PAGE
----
Good health is easy to take for granted when you have it. When you don’t, all aspects of your life can be downright tough, both mentally and physically. Staying healthy is crucial to a person’s overall well-being, and there are steps you can take to attain fitness, regardless of age.
Finding balance between the mind, body and soul is integral to a person’s happiness. Life changes older adults undergo are many, from retiring or changing jobs, to children moving away, to a different physical appearance. Exercise is crucial to achieving and maintaining good mental and physical health, but many older adults simply don’t get enough.
The good news is that it’s never too late to start. Regular exercise can be taken on at any stage of life and does not have to be high-impact, difficult, or boring. The many benefits of exercise include maintaining strength, agility, and flexibility, as well as boosting mental health. In fact, exercise can even help diminish chronic aches and pains.
If you’re new to a fitness program, start slowly and add a little more each week.
“Too often, people jump in with both feet, get injured and give up,” says Linda Melone, a health and fitness writer and fitness pro who helps women 50 and older get and stay in shape. “If it’s been years since you’ve done anything active, start with walks around the block. Or hire a trainer for a session or two to learn the proper ways to perform various exercises and to set up a basic program for you.”
Melone believes people are more likely to stick to a fitness program if they can exercise with a friend or family member. “You’ll enjoy it more and likely stick with it longer,” she says.
Beginners should set reasonable expectations and create a plan that’s sustainable. If you plan to exercise two hours daily for seven days a week, chances are you’ll burn out quickly.
“Fitness is a lifestyle and not something you do for two weeks and then quit,” says Mike Young, PhD, owner and director of performance at Athletic Lab sports-performance training center. “Making extremely radical changes in a short period of time can work but are more often than not, unsustainable over time.”
Results Take Time
Oftentimes, when a person jumps on the exercise bandwagon, he or she expects visible changes right away. Patience, grasshopper!
“Keep in mind that any results you get will be delayed, and you will not see them immediately,” says Mario Frapiccini, personal trainer. “Be patient—the rewards will come. However, results may not be as obvious as you think. Focus on the way you feel rather than any visual result.”
It’s hard to ignore the numerous pluses regular physical activity brings to a person’s life. Folks of all ages, genders and physical abilities who exercise as little as 30 minutes a day can reap huge benefits that include:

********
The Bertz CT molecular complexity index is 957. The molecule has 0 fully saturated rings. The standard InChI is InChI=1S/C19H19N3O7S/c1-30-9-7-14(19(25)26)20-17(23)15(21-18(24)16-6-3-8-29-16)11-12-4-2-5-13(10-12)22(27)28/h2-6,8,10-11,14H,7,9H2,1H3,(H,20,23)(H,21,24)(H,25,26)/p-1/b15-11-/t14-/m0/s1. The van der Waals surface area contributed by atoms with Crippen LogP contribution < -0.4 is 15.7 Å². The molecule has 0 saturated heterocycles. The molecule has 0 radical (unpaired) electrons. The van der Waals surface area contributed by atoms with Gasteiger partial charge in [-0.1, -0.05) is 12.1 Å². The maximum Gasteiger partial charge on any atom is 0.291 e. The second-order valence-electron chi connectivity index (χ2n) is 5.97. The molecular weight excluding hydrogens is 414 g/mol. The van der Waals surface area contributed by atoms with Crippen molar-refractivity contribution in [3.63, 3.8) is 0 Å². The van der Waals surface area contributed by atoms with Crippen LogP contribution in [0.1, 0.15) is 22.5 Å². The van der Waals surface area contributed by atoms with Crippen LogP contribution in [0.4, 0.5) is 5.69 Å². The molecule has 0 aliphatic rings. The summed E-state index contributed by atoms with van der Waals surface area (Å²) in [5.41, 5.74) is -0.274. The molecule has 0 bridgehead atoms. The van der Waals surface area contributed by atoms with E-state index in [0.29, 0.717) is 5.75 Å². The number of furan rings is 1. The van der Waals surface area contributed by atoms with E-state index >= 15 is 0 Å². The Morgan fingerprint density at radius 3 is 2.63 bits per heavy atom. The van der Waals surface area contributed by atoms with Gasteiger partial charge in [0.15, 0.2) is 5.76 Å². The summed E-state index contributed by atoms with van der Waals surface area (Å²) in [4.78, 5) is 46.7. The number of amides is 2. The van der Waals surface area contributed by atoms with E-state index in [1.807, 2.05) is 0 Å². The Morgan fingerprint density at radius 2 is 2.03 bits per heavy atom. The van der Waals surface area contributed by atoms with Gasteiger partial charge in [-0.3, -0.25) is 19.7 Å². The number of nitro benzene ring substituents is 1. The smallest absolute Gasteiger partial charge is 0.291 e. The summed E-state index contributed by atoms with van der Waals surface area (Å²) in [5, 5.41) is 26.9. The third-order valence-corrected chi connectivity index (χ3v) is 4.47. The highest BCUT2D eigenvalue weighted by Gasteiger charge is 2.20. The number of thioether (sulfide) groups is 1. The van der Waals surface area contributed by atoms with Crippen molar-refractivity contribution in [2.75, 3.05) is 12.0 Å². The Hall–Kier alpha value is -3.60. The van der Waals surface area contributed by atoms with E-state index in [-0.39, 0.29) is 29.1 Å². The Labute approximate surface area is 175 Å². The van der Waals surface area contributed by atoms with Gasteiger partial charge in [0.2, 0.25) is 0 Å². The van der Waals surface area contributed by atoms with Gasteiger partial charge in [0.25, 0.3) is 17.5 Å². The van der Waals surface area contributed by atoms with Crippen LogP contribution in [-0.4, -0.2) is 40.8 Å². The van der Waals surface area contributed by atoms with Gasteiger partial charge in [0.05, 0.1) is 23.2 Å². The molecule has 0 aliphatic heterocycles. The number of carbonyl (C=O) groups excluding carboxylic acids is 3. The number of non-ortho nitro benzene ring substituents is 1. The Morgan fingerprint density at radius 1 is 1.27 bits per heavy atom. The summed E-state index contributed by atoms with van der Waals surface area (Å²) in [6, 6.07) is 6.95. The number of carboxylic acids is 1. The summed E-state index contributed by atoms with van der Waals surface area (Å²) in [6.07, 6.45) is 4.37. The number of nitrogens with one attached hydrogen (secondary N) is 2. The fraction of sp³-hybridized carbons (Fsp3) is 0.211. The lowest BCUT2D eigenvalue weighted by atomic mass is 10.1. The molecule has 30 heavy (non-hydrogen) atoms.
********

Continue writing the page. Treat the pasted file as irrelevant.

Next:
- Controlling weight
- Combating disease and health conditions
- Increasing energy
- Improving sleep
- Boosting mood
- Enhancing sex life
- Meeting new friends
- Augmenting brainpower
- Lowering stress
Finding Fun through Fitness
Exercise isn’t a chore when you find and stick with something you enjoy. In fact, when you discover something physical you like to do, it’s both fun and social. So dance, walk, play tennis, swim, find a Pilates or yoga class. Try something you’ve never done before!
Exercise comes in many varieties, shapes and forms—as do the people who participate. So find something that’s enjoyable, and start doing it regularly. “It’s well worth getting into the habit of keeping active, as we know it can help reduce the risk of heart disease along with many other conditions,” Frapiccini says.
Give Yoga and Meditation a Chance
Increasingly, older adults are turning to lower impact forms of movement, such as Pilates and yoga. Yoga, for instance, with its gentle stretches and body-weight-only exercises, benefits participants of any age. The key to practicing yoga is finding the right class and an instructor who can meet older participants’ needs.
One thing that makes yoga different from other group fitness activities is that yoga classes normally include meditation—a time to relax, de-clutter the mind and focus on simple concepts such as being thankful for life’s blessings.
Kimberly Rex is a proponent of the meditation aspect that accompanies yoga.
“Tuning into your breath and your heart, or walking with a focus on your breath and contact of your feet on the earth can be invigorating to your whole being,” said Rex. She is a certified Resonance Repatterning practitioner and wellness coach.
“Listening to music with your eyes closed for ten minutes can give you a tune-up, she says. “In this respect, spending time with yourself daily allows you to find your center, rejuvenate and move through your day with greater harmony and balance.”
Adam Dacey agrees. He’s the founder of Mind Space, a company training people in the ancient practice of meditation, believes that meditation is something that benefits not only the practitioner but those around him or her as well. “What we’re doing is changing our mind,” Dacey suggests in tip 15 of The 100 Meditation Tip series posted on YouTube. “As a result of changing our mind, our actions and behavior changes, and people in our life benefit.”
Act New and Feel New
Regardless of your current activity level, and never mind what you used to do, today is the day to start afresh. Feel invigorated as you learn a new way to exercise or resurrect a former love of a particular sport. Exercise with a friend, take a new class, give yourself quiet time to meditate. Sitting around too much isn’t good for anyone. Getting up and moving improves your body, mind and your soul.